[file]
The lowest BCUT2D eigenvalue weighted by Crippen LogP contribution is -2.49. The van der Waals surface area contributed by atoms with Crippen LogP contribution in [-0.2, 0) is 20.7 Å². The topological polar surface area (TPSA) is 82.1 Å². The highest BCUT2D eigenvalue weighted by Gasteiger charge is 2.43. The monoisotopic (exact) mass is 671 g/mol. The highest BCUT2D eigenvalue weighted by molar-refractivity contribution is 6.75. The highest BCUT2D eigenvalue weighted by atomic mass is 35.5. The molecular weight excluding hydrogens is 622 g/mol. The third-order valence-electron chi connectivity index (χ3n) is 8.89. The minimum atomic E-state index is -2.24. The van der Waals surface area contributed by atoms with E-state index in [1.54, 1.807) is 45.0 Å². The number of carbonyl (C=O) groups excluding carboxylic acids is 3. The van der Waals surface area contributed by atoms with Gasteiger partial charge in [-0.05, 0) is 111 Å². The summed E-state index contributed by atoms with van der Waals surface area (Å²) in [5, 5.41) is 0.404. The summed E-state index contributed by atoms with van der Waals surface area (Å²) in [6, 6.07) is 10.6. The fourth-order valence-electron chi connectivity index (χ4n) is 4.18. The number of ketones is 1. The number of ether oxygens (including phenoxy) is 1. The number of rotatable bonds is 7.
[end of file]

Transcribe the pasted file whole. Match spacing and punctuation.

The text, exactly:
The lowest BCUT2D eigenvalue weighted by Crippen LogP contribution is -2.49. The van der Waals surface area contributed by atoms with Crippen LogP contribution in [-0.2, 0) is 20.7 Å². The topological polar surface area (TPSA) is 82.1 Å². The highest BCUT2D eigenvalue weighted by Gasteiger charge is 2.43. The monoisotopic (exact) mass is 671 g/mol. The highest BCUT2D eigenvalue weighted by molar-refractivity contribution is 6.75. The highest BCUT2D eigenvalue weighted by atomic mass is 35.5. The molecular weight excluding hydrogens is 622 g/mol. The third-order valence-electron chi connectivity index (χ3n) is 8.89. The minimum atomic E-state index is -2.24. The van der Waals surface area contributed by atoms with E-state index in [1.54, 1.807) is 45.0 Å². The number of carbonyl (C=O) groups excluding carboxylic acids is 3. The van der Waals surface area contributed by atoms with Gasteiger partial charge in [-0.05, 0) is 111 Å². The summed E-state index contributed by atoms with van der Waals surface area (Å²) in [5, 5.41) is 0.404. The summed E-state index contributed by atoms with van der Waals surface area (Å²) in [6, 6.07) is 10.6. The fourth-order valence-electron chi connectivity index (χ4n) is 4.18. The number of ketones is 1. The number of ether oxygens (including phenoxy) is 1. The number of rotatable bonds is 7.